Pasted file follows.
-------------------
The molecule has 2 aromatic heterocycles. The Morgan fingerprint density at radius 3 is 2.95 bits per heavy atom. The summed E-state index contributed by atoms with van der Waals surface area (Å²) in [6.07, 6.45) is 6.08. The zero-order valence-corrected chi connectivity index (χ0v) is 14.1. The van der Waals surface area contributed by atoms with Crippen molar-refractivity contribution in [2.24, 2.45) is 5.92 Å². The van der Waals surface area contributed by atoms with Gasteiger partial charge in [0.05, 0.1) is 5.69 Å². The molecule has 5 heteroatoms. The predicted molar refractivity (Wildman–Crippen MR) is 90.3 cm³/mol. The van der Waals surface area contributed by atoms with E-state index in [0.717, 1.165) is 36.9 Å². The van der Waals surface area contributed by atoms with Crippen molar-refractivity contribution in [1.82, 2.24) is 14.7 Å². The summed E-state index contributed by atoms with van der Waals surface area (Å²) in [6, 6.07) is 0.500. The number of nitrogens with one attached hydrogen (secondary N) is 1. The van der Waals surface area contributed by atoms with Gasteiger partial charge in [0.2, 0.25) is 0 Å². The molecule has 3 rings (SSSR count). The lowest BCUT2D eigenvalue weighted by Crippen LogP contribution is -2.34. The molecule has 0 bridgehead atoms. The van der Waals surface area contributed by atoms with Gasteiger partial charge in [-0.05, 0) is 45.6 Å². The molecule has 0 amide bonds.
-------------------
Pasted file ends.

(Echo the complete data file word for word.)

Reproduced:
The molecule has 2 aromatic heterocycles. The Morgan fingerprint density at radius 3 is 2.95 bits per heavy atom. The summed E-state index contributed by atoms with van der Waals surface area (Å²) in [6.07, 6.45) is 6.08. The zero-order valence-corrected chi connectivity index (χ0v) is 14.1. The van der Waals surface area contributed by atoms with Crippen molar-refractivity contribution in [2.24, 2.45) is 5.92 Å². The van der Waals surface area contributed by atoms with Gasteiger partial charge in [0.05, 0.1) is 5.69 Å². The molecule has 5 heteroatoms. The predicted molar refractivity (Wildman–Crippen MR) is 90.3 cm³/mol. The van der Waals surface area contributed by atoms with E-state index in [0.717, 1.165) is 36.9 Å². The van der Waals surface area contributed by atoms with Crippen molar-refractivity contribution in [1.82, 2.24) is 14.7 Å². The summed E-state index contributed by atoms with van der Waals surface area (Å²) in [6, 6.07) is 0.500. The number of nitrogens with one attached hydrogen (secondary N) is 1. The van der Waals surface area contributed by atoms with Gasteiger partial charge in [0.2, 0.25) is 0 Å². The molecule has 3 rings (SSSR count). The lowest BCUT2D eigenvalue weighted by Crippen LogP contribution is -2.34. The molecule has 0 bridgehead atoms. The van der Waals surface area contributed by atoms with Gasteiger partial charge in [-0.05, 0) is 45.6 Å². The molecule has 0 amide bonds.